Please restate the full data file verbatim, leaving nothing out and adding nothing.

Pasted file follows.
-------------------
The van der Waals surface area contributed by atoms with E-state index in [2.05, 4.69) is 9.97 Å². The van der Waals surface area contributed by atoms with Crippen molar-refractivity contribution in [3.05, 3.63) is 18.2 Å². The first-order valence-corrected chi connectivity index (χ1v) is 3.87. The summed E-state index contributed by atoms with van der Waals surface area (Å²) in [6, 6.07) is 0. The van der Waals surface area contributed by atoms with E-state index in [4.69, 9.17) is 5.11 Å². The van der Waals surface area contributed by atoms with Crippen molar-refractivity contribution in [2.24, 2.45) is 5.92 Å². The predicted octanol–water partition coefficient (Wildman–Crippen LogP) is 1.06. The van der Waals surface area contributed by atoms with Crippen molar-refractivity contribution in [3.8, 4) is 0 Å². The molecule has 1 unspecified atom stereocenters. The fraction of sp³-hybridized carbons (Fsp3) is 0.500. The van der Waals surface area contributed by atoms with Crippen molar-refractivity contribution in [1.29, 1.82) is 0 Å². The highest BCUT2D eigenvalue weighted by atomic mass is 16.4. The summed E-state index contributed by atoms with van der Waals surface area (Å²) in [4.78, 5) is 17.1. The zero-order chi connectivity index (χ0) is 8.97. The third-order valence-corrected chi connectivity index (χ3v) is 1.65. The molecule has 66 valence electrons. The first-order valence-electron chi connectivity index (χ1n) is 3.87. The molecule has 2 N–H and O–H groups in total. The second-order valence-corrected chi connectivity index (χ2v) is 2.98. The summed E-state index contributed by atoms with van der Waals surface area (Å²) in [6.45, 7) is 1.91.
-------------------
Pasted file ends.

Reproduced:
The van der Waals surface area contributed by atoms with E-state index in [2.05, 4.69) is 9.97 Å². The van der Waals surface area contributed by atoms with Crippen molar-refractivity contribution in [3.05, 3.63) is 18.2 Å². The first-order valence-corrected chi connectivity index (χ1v) is 3.87. The summed E-state index contributed by atoms with van der Waals surface area (Å²) in [6, 6.07) is 0. The van der Waals surface area contributed by atoms with E-state index in [4.69, 9.17) is 5.11 Å². The van der Waals surface area contributed by atoms with Crippen molar-refractivity contribution in [2.24, 2.45) is 5.92 Å². The predicted octanol–water partition coefficient (Wildman–Crippen LogP) is 1.06. The van der Waals surface area contributed by atoms with Crippen molar-refractivity contribution in [3.8, 4) is 0 Å². The molecule has 1 unspecified atom stereocenters. The fraction of sp³-hybridized carbons (Fsp3) is 0.500. The van der Waals surface area contributed by atoms with Crippen molar-refractivity contribution in [1.29, 1.82) is 0 Å². The highest BCUT2D eigenvalue weighted by atomic mass is 16.4. The summed E-state index contributed by atoms with van der Waals surface area (Å²) in [4.78, 5) is 17.1. The zero-order chi connectivity index (χ0) is 8.97. The third-order valence-corrected chi connectivity index (χ3v) is 1.65. The molecule has 66 valence electrons. The first-order valence-electron chi connectivity index (χ1n) is 3.87. The molecule has 2 N–H and O–H groups in total. The second-order valence-corrected chi connectivity index (χ2v) is 2.98. The summed E-state index contributed by atoms with van der Waals surface area (Å²) in [6.45, 7) is 1.91.